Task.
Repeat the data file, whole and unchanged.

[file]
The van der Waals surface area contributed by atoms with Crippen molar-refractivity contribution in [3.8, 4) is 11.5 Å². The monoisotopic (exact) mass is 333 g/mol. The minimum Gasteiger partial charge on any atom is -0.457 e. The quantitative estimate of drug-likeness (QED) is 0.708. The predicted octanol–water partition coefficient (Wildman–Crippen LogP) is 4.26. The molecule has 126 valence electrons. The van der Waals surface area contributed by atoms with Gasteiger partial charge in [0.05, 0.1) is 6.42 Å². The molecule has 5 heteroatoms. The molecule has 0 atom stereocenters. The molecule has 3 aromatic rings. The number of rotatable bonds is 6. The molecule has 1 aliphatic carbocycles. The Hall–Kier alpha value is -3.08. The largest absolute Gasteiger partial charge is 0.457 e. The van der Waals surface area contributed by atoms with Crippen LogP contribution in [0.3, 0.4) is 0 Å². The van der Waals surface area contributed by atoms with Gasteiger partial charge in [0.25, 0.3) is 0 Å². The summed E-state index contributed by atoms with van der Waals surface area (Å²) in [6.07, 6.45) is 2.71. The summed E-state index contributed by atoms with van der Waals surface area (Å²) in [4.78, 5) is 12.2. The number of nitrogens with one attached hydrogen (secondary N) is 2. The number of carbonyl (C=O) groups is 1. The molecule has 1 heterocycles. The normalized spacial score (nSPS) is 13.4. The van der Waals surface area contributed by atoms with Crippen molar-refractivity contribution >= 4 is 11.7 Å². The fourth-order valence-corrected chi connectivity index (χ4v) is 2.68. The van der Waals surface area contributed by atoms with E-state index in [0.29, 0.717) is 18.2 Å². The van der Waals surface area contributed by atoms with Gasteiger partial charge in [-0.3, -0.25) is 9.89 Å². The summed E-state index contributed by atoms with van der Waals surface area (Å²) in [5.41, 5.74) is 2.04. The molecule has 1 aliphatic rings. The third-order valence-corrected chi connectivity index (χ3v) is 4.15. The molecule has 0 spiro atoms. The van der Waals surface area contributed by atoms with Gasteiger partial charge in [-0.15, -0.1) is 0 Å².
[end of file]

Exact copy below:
The van der Waals surface area contributed by atoms with Crippen molar-refractivity contribution in [3.8, 4) is 11.5 Å². The monoisotopic (exact) mass is 333 g/mol. The minimum Gasteiger partial charge on any atom is -0.457 e. The quantitative estimate of drug-likeness (QED) is 0.708. The predicted octanol–water partition coefficient (Wildman–Crippen LogP) is 4.26. The molecule has 126 valence electrons. The van der Waals surface area contributed by atoms with Gasteiger partial charge in [0.05, 0.1) is 6.42 Å². The molecule has 5 heteroatoms. The molecule has 0 atom stereocenters. The molecule has 3 aromatic rings. The number of rotatable bonds is 6. The molecule has 1 aliphatic carbocycles. The Hall–Kier alpha value is -3.08. The largest absolute Gasteiger partial charge is 0.457 e. The van der Waals surface area contributed by atoms with Crippen LogP contribution in [0.3, 0.4) is 0 Å². The van der Waals surface area contributed by atoms with Gasteiger partial charge in [0.25, 0.3) is 0 Å². The summed E-state index contributed by atoms with van der Waals surface area (Å²) in [6.07, 6.45) is 2.71. The summed E-state index contributed by atoms with van der Waals surface area (Å²) in [4.78, 5) is 12.2. The number of nitrogens with one attached hydrogen (secondary N) is 2. The number of carbonyl (C=O) groups is 1. The molecule has 1 heterocycles. The normalized spacial score (nSPS) is 13.4. The van der Waals surface area contributed by atoms with Crippen molar-refractivity contribution >= 4 is 11.7 Å². The fourth-order valence-corrected chi connectivity index (χ4v) is 2.68. The van der Waals surface area contributed by atoms with E-state index in [0.29, 0.717) is 18.2 Å². The van der Waals surface area contributed by atoms with Gasteiger partial charge in [-0.3, -0.25) is 9.89 Å². The summed E-state index contributed by atoms with van der Waals surface area (Å²) in [5.41, 5.74) is 2.04. The molecule has 1 aliphatic rings. The third-order valence-corrected chi connectivity index (χ3v) is 4.15. The molecule has 0 spiro atoms. The van der Waals surface area contributed by atoms with Gasteiger partial charge in [-0.15, -0.1) is 0 Å².